Foreign bodies in common bile duct (CBD) are rare. Obstructive jaundice in patients who have undergone cholecystectomy may be due to a variety of causes. Common causes of obstruction in these cases are residual stones, inflammatory or ischaemic strictures following CBD injury during cholecystectomy or malignant strictures. Foreign bodies in the bile duct in these post cholecystectomy patients are known but reported very rarely. Clinical features and biochemistry of these patients are no different than those due to other causes mentioned above. Imaging studies will show obstruction due to stones or sludge or narrowing but may not give conclusive diagnosis of a foreign body. Endoscopic ultrasound is helpful in these cases as it shows a hyperechoic foreign body within the stone if the substance is a metallic clip. In our current case series, we are presenting eight such cases with post cholecystectomy foreign bodies, in the form of materials used for ligating or clipping the cystic duct before transection during cholecystectomy, or a mistakenly left behind gauze piece, migrating into the bile duct and forming a nidus for stone formation and causing CBD obstruction. To conclude, if a patient presents with biliary obstruction with a history of cholecystectomy, the possibility of foreign body in the CBD must be considered as a possible differential diagnosis.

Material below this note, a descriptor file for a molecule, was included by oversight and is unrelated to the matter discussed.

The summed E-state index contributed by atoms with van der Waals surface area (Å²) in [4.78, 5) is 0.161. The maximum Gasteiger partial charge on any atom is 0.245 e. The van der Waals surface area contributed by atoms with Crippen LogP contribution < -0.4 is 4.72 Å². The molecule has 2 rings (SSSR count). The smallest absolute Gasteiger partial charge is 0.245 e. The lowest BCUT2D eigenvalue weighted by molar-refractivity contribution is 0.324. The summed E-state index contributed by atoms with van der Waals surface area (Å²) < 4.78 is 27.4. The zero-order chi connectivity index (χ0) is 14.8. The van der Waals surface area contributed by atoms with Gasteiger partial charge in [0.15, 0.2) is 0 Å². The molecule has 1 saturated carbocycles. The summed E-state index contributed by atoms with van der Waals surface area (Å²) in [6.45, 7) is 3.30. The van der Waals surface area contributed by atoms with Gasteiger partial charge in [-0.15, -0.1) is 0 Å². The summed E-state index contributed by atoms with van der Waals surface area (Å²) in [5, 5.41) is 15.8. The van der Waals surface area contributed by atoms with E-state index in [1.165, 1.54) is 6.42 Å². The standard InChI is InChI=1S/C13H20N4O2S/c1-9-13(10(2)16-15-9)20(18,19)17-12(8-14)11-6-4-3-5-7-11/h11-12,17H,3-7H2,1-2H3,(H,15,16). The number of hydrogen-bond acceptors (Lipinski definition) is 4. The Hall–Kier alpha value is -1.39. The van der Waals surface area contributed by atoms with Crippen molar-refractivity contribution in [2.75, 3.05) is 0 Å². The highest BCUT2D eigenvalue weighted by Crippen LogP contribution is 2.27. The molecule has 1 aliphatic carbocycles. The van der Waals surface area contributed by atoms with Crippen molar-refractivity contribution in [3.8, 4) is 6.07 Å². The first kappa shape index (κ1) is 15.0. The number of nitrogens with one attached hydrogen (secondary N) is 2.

Keywords: Cholangiopancreatography, endoscopic retrograde, Common bile duct, Foreign bodies, Post cholecystectomy, Surgical clip